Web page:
By Simon Lewis
KREMENCHUK, Ukraine (Reuters) -Two Russian missiles slammed into a crowded shopping centre in the central Ukrainian city of Kremenchuk on Monday, killing at least 16 people and wounding 59, officials said.
President Volodymyr Zelenskiy said more than 1,000 people were in the mall at the time of the attack, which witnesses said caused a huge fire and sent dark smoke billowing into the sky.
At least 16 people were killed and 59 injured, Ukraine’s emergency services said.
A Reuters reporter saw the charred husk of a shopping complex with a caved-in roof. Firefighters and soldiers were pulling out mangled pieces of metal as they searched for survivors.
The mall was engulfed in a wall of flame which turned to thick clouds of smoke as firefighters worked to contain the blaze. Aerial photos showed the structure reduced to twisted metal, with workers combing through growing piles of rubble.
“It is impossible to even imagine the number of victims … It’s useless to hope for decency and humanity from Russia,” Zelenskiy wrote on the Telegram messaging app.
Kremenchuk, an industrial city of 217,000 before Russia’s Feb. 24 invasion of Ukraine, lies on the Dnipro River in the region of Poltava and is the site of Ukraine’s biggest oil refinery.
Dmytro Lunin, governor of the central Poltava region, wrote on Telegram that it was too soon to talk of a final death toll as rescuers continued to trawl through the rubble.
“It’s an act of terrorism against civilians,” he said separately, suggesting there was no military target nearby that Russia could have been aiming at.
At one point, paramedics rushed into the building after rescuers called out “200” meaning they had found one or more bodies in the building. Reporters were later pushed away from the scene as air raid sirens wailed again.
UKRAINE WANTS MORE WEAPONS
As night began to fall, rescuers brought lights and generators to continue the search. Worried family members, some close to tears and with hands over their mouths, lined up at a hotel across the street from the mall where rescue workers had set up a base.
Kiril Zhebolovsky, 24, was looking for his friend, Ruslan, 22, who worked at an electronics store and hadn’t been heard from since the blast. “We sent him messages, called, but nothing,” he said. He left his name and phone number with the rescue workers in case his friend is found.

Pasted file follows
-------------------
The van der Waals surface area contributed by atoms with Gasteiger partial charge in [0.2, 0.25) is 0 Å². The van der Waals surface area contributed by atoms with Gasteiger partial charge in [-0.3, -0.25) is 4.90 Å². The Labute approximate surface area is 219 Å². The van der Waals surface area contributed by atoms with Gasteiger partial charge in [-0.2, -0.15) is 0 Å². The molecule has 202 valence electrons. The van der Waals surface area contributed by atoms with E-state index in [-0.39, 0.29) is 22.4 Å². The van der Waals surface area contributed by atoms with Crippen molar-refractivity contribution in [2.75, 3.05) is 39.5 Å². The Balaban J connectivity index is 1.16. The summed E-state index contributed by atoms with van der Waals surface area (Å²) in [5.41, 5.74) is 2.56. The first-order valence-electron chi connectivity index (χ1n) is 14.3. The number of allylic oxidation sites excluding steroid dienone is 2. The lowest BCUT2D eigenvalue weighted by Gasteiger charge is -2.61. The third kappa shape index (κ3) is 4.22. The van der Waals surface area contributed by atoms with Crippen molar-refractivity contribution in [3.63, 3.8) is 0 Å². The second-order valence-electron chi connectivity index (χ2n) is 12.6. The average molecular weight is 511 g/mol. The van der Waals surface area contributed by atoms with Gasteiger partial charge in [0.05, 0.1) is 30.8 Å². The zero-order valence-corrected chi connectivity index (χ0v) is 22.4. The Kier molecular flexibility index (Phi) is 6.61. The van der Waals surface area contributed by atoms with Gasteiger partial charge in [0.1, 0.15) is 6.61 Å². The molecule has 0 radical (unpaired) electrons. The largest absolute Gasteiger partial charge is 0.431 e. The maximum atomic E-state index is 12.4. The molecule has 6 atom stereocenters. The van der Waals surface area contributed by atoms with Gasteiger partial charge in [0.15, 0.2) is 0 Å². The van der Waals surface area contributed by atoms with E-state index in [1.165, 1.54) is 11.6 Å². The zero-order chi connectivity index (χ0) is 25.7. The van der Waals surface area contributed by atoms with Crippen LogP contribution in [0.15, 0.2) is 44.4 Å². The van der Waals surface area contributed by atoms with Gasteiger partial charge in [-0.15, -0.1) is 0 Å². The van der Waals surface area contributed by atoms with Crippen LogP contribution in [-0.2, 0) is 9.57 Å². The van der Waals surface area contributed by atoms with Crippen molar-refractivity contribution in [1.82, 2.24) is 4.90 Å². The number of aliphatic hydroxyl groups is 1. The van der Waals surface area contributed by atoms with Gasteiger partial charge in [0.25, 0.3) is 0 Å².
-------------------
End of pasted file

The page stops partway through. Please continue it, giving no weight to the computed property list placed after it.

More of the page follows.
A mall worker who gave his name as Roman, 28, told Reuters that the mall’s management had only three days ago allowed shops to remain open during air raid sirens.
Ukraine’s air force command said the mall was hit by two long-range X-22 missiles fired from Tu-22M3 bombers that flew from Shaykovka airfield in Russia’s Kaluga region.
Russia’s deputy ambassador to the United Nations, Dmitry Polyanskiy, wrote on Twitter, without citing evidence, that the attack was a “Ukrainian provocation.”
“Exactly what Kiev regime needs to keep focus of attention on Ukraine before (the) NATO Summit,” he said, referring to the alliance’s Madrid gathering due to begin on Tuesday.
NATO Secretary-General Jens Stoltenberg said on Monday that the upcoming summit will agree a new assistance package for Ukraine in areas “like secure communications, anti-drone systems, and fuel.”
“We need more weapons to protect our people, we need missile defences,” Andriy Yermak, head of President Zelenskiy’s office, wrote on Twitter after the attack.
Vadym Denysenko, an interior ministry adviser, said Russia could have had three motives for the attack.
“The first, undoubtedly, is to sow panic, the second is to … destroy our infrastructure, and the third is to … raise the stakes to get the civilised West to sit down again at the table for talks,” he said.
Russia, which has captured the eastern Ukrainian city of Sievierodonetsk after a weeks-long assault, has stepped up missile strikes across Ukraine in recent days.
Missiles hit an apartment block and landed close to a kindergarten in the Ukrainian capital on Sunday, killing one person and wounding several more people.
(Reporting by Simon Lewis; Additional reporting by Pavel Polityuk and Max Hunder; Writing by Tom Balmforth and Max Hunder; Editing by Lisa Shumaker, Alistair Bell and Himani Sarkar)